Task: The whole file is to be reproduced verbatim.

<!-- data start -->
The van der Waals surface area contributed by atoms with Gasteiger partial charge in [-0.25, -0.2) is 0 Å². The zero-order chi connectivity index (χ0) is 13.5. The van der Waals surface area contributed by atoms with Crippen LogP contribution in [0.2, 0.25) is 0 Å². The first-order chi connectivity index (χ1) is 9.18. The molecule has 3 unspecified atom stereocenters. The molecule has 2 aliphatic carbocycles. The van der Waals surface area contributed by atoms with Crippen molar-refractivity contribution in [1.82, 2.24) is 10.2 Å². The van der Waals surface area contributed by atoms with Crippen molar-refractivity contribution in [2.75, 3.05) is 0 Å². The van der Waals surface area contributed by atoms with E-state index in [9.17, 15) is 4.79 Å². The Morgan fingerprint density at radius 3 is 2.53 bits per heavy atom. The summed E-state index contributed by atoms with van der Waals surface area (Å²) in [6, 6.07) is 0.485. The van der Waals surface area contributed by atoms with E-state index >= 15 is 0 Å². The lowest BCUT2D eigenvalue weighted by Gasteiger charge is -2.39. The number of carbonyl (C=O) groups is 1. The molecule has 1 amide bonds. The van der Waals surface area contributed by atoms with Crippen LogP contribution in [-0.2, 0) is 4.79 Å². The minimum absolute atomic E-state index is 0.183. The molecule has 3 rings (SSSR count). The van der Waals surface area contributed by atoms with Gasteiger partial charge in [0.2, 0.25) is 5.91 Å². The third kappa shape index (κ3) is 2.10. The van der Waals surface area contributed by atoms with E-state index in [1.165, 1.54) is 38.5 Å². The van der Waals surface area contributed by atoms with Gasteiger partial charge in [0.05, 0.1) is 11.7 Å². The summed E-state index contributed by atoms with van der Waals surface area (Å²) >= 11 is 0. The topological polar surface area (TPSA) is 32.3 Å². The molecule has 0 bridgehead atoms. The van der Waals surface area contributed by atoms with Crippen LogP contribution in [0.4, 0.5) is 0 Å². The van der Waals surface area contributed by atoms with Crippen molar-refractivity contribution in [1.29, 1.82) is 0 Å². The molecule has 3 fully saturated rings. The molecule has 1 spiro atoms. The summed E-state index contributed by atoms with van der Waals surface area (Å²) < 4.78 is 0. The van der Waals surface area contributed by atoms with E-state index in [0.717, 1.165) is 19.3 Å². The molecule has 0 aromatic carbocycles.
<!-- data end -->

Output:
The van der Waals surface area contributed by atoms with Gasteiger partial charge in [-0.25, -0.2) is 0 Å². The zero-order chi connectivity index (χ0) is 13.5. The van der Waals surface area contributed by atoms with Crippen LogP contribution in [0.2, 0.25) is 0 Å². The first-order chi connectivity index (χ1) is 9.18. The molecule has 3 unspecified atom stereocenters. The molecule has 2 aliphatic carbocycles. The van der Waals surface area contributed by atoms with Crippen molar-refractivity contribution in [1.82, 2.24) is 10.2 Å². The van der Waals surface area contributed by atoms with Crippen molar-refractivity contribution in [2.75, 3.05) is 0 Å². The van der Waals surface area contributed by atoms with E-state index in [9.17, 15) is 4.79 Å². The Morgan fingerprint density at radius 3 is 2.53 bits per heavy atom. The summed E-state index contributed by atoms with van der Waals surface area (Å²) in [6, 6.07) is 0.485. The van der Waals surface area contributed by atoms with E-state index >= 15 is 0 Å². The lowest BCUT2D eigenvalue weighted by Gasteiger charge is -2.39. The number of carbonyl (C=O) groups is 1. The molecule has 1 amide bonds. The van der Waals surface area contributed by atoms with Crippen LogP contribution in [-0.2, 0) is 4.79 Å². The minimum absolute atomic E-state index is 0.183. The molecule has 3 rings (SSSR count). The van der Waals surface area contributed by atoms with Gasteiger partial charge in [0.2, 0.25) is 5.91 Å². The third kappa shape index (κ3) is 2.10. The van der Waals surface area contributed by atoms with E-state index in [1.165, 1.54) is 38.5 Å². The van der Waals surface area contributed by atoms with Gasteiger partial charge in [0.05, 0.1) is 11.7 Å². The summed E-state index contributed by atoms with van der Waals surface area (Å²) >= 11 is 0. The topological polar surface area (TPSA) is 32.3 Å². The molecule has 0 bridgehead atoms. The van der Waals surface area contributed by atoms with Crippen LogP contribution in [0.4, 0.5) is 0 Å². The van der Waals surface area contributed by atoms with Crippen molar-refractivity contribution in [1.29, 1.82) is 0 Å². The molecule has 3 fully saturated rings. The molecule has 1 spiro atoms. The summed E-state index contributed by atoms with van der Waals surface area (Å²) < 4.78 is 0. The van der Waals surface area contributed by atoms with E-state index in [0.717, 1.165) is 19.3 Å². The molecule has 0 aromatic carbocycles.